JACKSONVILLE, Fla. – Florida Democratic lawmakers are looking to expand the state’s “red flag” law after the devastating mass shooting in Uvalde, Texas in which 21 people including 19 children were killed.
The “red flag” law allows the court to confiscate firearms from people who show that they’re at risk of harming themselves or others. The law also restricts gun purchases for up to a year.
Florida’s risk protection order policy is a court-mandate to seize guns and block the sale of firearms for up to a year from someone who is showing signs of violent intent.
Lawmakers said the red flag law has been used in Florida more than 5,000 times since its adoption in 2018, but it only allows law enforcement officers to go to the court for a risk protection order.
Some Democratic lawmakers want to expand the risk protection order policy law to allow family and friends to petition the court directly.
“To curb gun violence in Florida we need to expand red flag laws so that people who are a danger to themselves or others will have to surrender their firearms to law enforcement,” Rep. Carlos Smith Republican efforts to repeal red flag[s] are NOT going anywhere.”
Attorney Dan Bean said any further action to expand the red flag law in Florida could risk encroaching on individual rights.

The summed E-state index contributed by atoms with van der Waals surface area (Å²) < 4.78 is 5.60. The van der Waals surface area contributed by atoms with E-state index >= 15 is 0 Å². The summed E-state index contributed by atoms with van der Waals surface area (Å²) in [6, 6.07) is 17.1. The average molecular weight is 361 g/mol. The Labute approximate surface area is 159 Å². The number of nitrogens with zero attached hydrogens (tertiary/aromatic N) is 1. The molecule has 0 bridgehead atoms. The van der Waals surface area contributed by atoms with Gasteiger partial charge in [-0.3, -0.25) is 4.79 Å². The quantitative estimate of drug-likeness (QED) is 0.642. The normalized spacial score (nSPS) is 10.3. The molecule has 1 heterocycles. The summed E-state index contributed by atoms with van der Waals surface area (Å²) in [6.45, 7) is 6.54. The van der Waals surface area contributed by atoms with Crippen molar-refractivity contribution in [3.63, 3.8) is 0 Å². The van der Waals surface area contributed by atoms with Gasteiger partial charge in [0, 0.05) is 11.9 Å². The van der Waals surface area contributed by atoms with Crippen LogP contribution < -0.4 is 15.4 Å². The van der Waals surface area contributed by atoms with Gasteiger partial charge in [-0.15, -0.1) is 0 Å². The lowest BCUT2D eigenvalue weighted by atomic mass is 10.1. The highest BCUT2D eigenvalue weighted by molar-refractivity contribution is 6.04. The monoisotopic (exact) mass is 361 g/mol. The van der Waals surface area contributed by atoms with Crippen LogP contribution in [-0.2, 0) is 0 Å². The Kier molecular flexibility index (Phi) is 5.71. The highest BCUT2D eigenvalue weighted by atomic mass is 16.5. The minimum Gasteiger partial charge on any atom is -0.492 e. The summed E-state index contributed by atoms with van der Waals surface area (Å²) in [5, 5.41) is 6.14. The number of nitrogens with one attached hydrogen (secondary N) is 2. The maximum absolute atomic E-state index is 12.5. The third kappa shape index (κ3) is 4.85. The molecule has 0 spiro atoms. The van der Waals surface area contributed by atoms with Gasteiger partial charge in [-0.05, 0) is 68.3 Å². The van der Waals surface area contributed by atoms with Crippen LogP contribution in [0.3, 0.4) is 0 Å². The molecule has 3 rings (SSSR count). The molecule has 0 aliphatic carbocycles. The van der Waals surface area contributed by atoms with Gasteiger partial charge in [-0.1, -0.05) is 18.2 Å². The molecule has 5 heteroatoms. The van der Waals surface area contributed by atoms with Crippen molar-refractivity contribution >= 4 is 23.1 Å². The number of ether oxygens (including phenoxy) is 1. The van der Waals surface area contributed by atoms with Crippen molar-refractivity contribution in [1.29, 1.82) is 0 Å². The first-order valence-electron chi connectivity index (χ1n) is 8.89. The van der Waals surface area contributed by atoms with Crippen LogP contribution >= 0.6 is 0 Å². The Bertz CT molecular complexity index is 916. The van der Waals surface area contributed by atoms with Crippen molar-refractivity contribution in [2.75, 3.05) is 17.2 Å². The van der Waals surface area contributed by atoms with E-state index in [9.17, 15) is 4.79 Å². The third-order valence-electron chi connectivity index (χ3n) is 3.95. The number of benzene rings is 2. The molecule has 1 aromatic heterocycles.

“It’s just it’s a such a delicate situation because we value the rights and liberty and independence of people, and at the same time, we also have an obligation to keep others safe,” Bean said.
Red flag laws have existed since 1999. The first was enacted in the wake of the mass shooting at a lottery office in Connecticut. Four other states followed suit in the years that followed but after the high school shooting in Parkland, that number increased to a total of 19 states implementing similar red flag laws, including in Republican-led legislatures like Indiana and Florida.
Bean said a court that rules on a risk protection order will consider the individual’s behavior, previous legal violations, mental health capacity, previous threatening statements out-of-state records and other factors.
Opponents to red flag laws claim the orders violate 4th Amendment protections against government search and seizure and have the potential to violate the 2nd amendment.
When a risk protection order is filed, the person it’s filed against does have the opportunity to plead their case in a court hearing, but since it’s not a criminal case, that person would not be assigned a lawyer by the court if they can’t afford one. For this reason, some opponents of the red flag laws argue that they discriminate against poor citizens.
Supporters said it’s a means of keeping deadly weapons out of the hands of violent individuals.
Gov. DeSantis has not indicated support for an expansion of the state’s red flag law, but he has promised to enact a permitless carry measure in Florida before he leaves office.